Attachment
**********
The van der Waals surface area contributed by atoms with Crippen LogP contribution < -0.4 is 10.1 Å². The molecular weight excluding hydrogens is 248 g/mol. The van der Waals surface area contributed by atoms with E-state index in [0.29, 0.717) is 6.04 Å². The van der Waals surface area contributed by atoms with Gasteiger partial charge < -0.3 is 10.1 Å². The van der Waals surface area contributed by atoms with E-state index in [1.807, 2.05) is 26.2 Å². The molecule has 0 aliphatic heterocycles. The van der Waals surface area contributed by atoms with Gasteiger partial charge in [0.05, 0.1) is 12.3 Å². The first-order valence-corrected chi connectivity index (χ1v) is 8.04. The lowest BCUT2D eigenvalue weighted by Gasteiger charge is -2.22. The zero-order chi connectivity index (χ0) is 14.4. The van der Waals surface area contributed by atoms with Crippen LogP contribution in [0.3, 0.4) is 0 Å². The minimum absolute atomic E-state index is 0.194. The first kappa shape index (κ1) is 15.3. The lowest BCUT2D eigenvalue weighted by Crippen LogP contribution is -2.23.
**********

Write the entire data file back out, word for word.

The van der Waals surface area contributed by atoms with Crippen LogP contribution < -0.4 is 10.1 Å². The molecular weight excluding hydrogens is 248 g/mol. The van der Waals surface area contributed by atoms with E-state index in [0.29, 0.717) is 6.04 Å². The van der Waals surface area contributed by atoms with Gasteiger partial charge < -0.3 is 10.1 Å². The van der Waals surface area contributed by atoms with E-state index in [1.807, 2.05) is 26.2 Å². The molecule has 0 aliphatic heterocycles. The van der Waals surface area contributed by atoms with Gasteiger partial charge in [0.05, 0.1) is 12.3 Å². The first-order valence-corrected chi connectivity index (χ1v) is 8.04. The lowest BCUT2D eigenvalue weighted by Gasteiger charge is -2.22. The zero-order chi connectivity index (χ0) is 14.4. The van der Waals surface area contributed by atoms with Crippen LogP contribution in [0.3, 0.4) is 0 Å². The minimum absolute atomic E-state index is 0.194. The first kappa shape index (κ1) is 15.3. The lowest BCUT2D eigenvalue weighted by Crippen LogP contribution is -2.23.